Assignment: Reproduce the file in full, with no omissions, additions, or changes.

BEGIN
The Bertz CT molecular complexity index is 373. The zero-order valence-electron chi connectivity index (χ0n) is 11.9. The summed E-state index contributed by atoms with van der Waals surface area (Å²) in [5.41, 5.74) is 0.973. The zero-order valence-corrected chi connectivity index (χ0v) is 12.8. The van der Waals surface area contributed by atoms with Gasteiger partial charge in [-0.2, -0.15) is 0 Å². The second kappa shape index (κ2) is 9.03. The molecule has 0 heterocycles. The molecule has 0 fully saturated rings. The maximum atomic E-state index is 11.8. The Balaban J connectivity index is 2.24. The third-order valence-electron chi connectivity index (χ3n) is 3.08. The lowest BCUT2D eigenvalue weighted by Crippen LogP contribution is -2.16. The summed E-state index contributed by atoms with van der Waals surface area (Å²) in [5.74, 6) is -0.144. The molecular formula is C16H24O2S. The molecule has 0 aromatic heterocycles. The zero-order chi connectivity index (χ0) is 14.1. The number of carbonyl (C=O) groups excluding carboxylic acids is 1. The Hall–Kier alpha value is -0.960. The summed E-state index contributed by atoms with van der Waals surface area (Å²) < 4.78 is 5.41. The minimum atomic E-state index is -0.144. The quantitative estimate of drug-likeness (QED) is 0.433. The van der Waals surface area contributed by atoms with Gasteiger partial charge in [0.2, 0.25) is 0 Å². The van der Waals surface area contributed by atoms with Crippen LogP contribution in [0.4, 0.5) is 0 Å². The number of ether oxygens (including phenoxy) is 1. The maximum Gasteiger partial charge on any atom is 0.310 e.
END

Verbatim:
The Bertz CT molecular complexity index is 373. The zero-order valence-electron chi connectivity index (χ0n) is 11.9. The summed E-state index contributed by atoms with van der Waals surface area (Å²) in [5.41, 5.74) is 0.973. The zero-order valence-corrected chi connectivity index (χ0v) is 12.8. The van der Waals surface area contributed by atoms with Gasteiger partial charge in [-0.2, -0.15) is 0 Å². The second kappa shape index (κ2) is 9.03. The molecule has 0 heterocycles. The molecule has 0 fully saturated rings. The maximum atomic E-state index is 11.8. The Balaban J connectivity index is 2.24. The third-order valence-electron chi connectivity index (χ3n) is 3.08. The lowest BCUT2D eigenvalue weighted by Crippen LogP contribution is -2.16. The summed E-state index contributed by atoms with van der Waals surface area (Å²) in [5.74, 6) is -0.144. The molecular formula is C16H24O2S. The molecule has 0 aromatic heterocycles. The zero-order chi connectivity index (χ0) is 14.1. The number of carbonyl (C=O) groups excluding carboxylic acids is 1. The Hall–Kier alpha value is -0.960. The summed E-state index contributed by atoms with van der Waals surface area (Å²) < 4.78 is 5.41. The minimum atomic E-state index is -0.144. The quantitative estimate of drug-likeness (QED) is 0.433. The van der Waals surface area contributed by atoms with Gasteiger partial charge in [0.2, 0.25) is 0 Å². The van der Waals surface area contributed by atoms with Crippen LogP contribution in [0.4, 0.5) is 0 Å². The number of ether oxygens (including phenoxy) is 1. The maximum Gasteiger partial charge on any atom is 0.310 e.